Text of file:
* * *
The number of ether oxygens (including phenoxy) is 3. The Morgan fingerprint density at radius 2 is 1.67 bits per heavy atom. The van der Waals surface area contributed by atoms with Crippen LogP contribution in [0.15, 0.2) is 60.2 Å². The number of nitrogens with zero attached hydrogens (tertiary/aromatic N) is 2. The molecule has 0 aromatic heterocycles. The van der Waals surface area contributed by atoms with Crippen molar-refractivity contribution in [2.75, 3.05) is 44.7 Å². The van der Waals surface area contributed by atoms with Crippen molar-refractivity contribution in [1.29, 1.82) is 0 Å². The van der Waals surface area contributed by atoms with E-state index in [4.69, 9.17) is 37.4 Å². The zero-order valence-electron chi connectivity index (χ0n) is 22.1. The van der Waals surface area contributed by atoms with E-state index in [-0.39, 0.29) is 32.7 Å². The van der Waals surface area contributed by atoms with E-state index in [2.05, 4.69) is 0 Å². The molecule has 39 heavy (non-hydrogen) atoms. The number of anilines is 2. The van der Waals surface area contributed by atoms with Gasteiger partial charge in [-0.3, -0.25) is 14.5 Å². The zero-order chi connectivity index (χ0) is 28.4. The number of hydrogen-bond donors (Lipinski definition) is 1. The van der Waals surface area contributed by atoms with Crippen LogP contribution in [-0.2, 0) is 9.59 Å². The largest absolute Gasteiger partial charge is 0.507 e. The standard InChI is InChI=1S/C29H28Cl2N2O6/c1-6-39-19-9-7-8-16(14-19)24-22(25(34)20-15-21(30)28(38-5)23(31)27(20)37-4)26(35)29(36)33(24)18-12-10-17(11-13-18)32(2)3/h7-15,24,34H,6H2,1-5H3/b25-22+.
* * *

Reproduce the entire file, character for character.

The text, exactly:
The number of ether oxygens (including phenoxy) is 3. The Morgan fingerprint density at radius 2 is 1.67 bits per heavy atom. The van der Waals surface area contributed by atoms with Crippen LogP contribution in [0.15, 0.2) is 60.2 Å². The number of nitrogens with zero attached hydrogens (tertiary/aromatic N) is 2. The molecule has 0 aromatic heterocycles. The van der Waals surface area contributed by atoms with Crippen molar-refractivity contribution in [2.75, 3.05) is 44.7 Å². The van der Waals surface area contributed by atoms with Crippen molar-refractivity contribution in [1.29, 1.82) is 0 Å². The van der Waals surface area contributed by atoms with E-state index in [4.69, 9.17) is 37.4 Å². The zero-order valence-electron chi connectivity index (χ0n) is 22.1. The van der Waals surface area contributed by atoms with E-state index in [-0.39, 0.29) is 32.7 Å². The van der Waals surface area contributed by atoms with E-state index in [2.05, 4.69) is 0 Å². The molecule has 39 heavy (non-hydrogen) atoms. The number of anilines is 2. The van der Waals surface area contributed by atoms with Gasteiger partial charge in [-0.3, -0.25) is 14.5 Å². The zero-order chi connectivity index (χ0) is 28.4. The number of hydrogen-bond donors (Lipinski definition) is 1. The van der Waals surface area contributed by atoms with Crippen LogP contribution in [-0.2, 0) is 9.59 Å². The largest absolute Gasteiger partial charge is 0.507 e. The standard InChI is InChI=1S/C29H28Cl2N2O6/c1-6-39-19-9-7-8-16(14-19)24-22(25(34)20-15-21(30)28(38-5)23(31)27(20)37-4)26(35)29(36)33(24)18-12-10-17(11-13-18)32(2)3/h7-15,24,34H,6H2,1-5H3/b25-22+.